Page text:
I’ve mentioned that the campgrounds are pretty bare, so I want to take a moment to clarify some crucial regulations of the camping at Santa Cruz:
- No fires. Use only gas camp stoves.
- No trash containers are provided-you must pack out what you bring in.
- Keep your food secure. Store all food in animal and bird-proof containers.
- Do not feed the wildlife.
How Do You Get to Santa Cruz Island?
When visiting Santa Cruz, you certainly should plan in advance because it is only accessible by park concessionaire boats or privately owned boats.
Santa Cruz Island offers two sites that the majority of guests use. Both landings (Scorpion Anchorage and Prisoners Harbor) are situated on the island’s northern side.
The travel time to Scorpion Anchorage is slightly over an hour away from Ventura Harbor on the mainland. Prisoners Harbor, however, is about one and a half hours.
Frequently, the boats land at Scorpion Anchorage to offload passengers and gear first before continuing to Prisoners Harbor. During these trips, it can take more than 2 hours along the scenic shore of Santa Cruz Island.
How Do You Get Around on Santa Cruz Island?
Since Santa Cruz is part of the Channel Island National Park, almost everything is protected, including plant life, wildlife, and other natural features. And walking/hiking is the sole means of getting around on the island, that’s it, and that means no bikes either.
Does Anyone Live on Santa Cruz Island?
Santa Cruz has a pretty rich history and was inhabited by several different cultures. Originally, the Chumash people resided there for thousands of years. Eventually, Spanish settlers occupied the island and, during the Civil War, it was a busy rancher colony.
Today, the only people on the island are visiting tourists and the rangers who maintain and patrol it.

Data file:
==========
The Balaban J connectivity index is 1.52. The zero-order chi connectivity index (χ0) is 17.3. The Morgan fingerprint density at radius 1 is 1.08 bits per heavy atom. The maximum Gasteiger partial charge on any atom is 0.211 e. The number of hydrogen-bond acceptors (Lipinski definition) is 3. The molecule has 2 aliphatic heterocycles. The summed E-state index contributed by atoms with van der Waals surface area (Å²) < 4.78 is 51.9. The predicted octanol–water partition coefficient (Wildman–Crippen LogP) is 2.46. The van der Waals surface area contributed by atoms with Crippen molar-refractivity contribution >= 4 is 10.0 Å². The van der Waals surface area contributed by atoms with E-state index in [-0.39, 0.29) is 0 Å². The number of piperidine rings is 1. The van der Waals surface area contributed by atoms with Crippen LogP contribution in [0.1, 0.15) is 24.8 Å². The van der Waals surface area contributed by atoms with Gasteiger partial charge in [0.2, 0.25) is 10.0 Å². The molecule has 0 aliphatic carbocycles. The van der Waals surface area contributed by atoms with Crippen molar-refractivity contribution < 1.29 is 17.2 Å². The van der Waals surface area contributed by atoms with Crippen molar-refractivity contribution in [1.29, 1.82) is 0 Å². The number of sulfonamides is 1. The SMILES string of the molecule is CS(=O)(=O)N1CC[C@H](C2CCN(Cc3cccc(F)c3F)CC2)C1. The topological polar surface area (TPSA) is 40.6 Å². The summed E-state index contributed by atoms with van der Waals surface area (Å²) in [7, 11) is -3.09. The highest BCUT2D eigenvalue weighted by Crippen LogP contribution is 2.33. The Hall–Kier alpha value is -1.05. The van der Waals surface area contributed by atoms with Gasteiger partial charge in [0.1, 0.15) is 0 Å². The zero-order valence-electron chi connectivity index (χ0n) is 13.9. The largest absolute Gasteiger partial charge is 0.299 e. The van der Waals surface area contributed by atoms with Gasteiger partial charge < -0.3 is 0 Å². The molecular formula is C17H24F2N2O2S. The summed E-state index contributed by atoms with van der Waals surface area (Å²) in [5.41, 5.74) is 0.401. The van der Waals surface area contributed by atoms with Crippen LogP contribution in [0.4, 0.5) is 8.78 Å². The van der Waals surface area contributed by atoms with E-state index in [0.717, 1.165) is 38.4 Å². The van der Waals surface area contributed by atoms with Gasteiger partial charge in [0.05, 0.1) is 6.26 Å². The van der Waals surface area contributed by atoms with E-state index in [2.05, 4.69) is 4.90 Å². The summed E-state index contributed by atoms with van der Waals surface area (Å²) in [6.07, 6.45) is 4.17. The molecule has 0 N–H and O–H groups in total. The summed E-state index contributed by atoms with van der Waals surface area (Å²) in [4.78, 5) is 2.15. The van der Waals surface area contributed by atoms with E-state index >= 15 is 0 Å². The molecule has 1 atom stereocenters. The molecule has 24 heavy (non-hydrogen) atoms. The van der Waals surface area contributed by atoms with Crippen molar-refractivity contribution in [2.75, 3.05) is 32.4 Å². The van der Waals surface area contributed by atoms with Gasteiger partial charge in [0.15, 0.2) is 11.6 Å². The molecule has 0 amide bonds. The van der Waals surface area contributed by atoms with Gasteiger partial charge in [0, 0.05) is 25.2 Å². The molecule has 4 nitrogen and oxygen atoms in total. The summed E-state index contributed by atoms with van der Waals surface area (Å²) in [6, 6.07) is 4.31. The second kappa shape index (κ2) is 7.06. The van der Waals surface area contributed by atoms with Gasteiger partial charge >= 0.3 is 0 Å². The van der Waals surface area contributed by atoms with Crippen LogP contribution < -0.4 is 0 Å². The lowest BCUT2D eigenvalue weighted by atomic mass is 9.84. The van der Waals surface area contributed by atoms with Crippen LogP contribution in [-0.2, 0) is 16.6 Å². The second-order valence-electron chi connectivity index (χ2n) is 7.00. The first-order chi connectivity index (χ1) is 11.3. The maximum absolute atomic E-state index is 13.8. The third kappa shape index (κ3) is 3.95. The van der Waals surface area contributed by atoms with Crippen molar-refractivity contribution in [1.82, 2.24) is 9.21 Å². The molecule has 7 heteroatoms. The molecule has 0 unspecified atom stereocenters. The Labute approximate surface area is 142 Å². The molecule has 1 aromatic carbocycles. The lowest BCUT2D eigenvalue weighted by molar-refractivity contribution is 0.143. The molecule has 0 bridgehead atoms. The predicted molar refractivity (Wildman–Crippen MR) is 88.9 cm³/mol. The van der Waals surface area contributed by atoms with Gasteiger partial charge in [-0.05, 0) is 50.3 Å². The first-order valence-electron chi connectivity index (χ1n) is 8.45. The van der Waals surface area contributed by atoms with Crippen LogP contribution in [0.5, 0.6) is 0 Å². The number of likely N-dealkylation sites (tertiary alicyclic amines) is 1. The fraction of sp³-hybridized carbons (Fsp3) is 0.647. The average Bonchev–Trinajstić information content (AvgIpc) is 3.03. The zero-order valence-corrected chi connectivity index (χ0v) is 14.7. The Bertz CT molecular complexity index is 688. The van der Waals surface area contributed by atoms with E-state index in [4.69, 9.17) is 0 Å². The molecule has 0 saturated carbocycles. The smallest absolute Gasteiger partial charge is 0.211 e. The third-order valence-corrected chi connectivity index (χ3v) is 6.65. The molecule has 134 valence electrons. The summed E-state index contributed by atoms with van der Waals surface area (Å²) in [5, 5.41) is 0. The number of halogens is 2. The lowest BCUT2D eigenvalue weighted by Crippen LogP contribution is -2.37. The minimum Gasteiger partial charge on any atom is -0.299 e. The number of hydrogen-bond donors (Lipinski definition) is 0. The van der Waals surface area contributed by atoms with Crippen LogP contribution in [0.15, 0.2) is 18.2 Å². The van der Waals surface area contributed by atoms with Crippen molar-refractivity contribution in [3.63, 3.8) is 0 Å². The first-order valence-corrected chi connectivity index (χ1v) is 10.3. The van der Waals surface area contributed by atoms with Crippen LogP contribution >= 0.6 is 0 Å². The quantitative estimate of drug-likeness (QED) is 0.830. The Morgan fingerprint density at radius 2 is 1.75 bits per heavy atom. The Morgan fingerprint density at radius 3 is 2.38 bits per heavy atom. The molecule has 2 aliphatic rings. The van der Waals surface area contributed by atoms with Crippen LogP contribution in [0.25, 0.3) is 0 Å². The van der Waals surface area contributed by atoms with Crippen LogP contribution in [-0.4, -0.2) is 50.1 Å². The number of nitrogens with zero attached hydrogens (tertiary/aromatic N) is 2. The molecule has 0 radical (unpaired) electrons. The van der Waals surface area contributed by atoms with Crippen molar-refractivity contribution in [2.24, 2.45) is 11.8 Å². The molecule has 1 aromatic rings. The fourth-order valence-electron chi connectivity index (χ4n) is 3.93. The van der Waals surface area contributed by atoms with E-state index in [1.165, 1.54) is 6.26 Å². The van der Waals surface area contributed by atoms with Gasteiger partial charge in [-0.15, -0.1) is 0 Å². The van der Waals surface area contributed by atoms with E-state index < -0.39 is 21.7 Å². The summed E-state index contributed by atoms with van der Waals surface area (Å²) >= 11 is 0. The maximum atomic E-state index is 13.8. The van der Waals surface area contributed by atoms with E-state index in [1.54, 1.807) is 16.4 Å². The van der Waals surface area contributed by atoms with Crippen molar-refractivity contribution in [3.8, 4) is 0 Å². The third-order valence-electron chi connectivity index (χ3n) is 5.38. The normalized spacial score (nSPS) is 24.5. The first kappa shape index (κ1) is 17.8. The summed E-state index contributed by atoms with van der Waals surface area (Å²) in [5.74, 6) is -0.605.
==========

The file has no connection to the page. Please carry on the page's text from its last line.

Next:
Does Santa Cruz Island Have a Beach?
With 77 miles of cobblestone and sand, the shoreline of Santa Cruz gives visitors the key to all those water sports I talked about before. They are known for easy beach access, glass-clear ocean waters, and extensive kelp forests to patrol with your snorkel. The beaches are accessed through hiking trails with various levels of difficulty. Let’s take a look at two of them.
Chinese Harbor, its northern cobblestone beach, is a model of a rugged untouched shore; it is practically unaffected by the modern world. It’s known for its rough surf and the sight of its pink and yellow rocks. It is also the endpoint of a 15-mile hike along the Del Norte trail.
Smugglers Cove, a beach on the eastern side of the island, is a popular destination for travelers, and no trip to Santa Cruz is complete without visiting here.
Its scenic views can’t be beaten, including looking down on the beach as you approach it; cypress groves and wildlife pepper the landscape that begins when you leave Scorpion Anchorage and ends with the cove.
Make Santa Cruz Your Next Destination
The Golden State is known for its remarkable natural splendor. Make Santa Cruz Island your next destination; it will help you embrace the rich natural beauty of the state. Whether you are a bird watcher, hiker, a kayaker, or just enjoy majestic views, there is something for everyone on the island of Santa Cruz.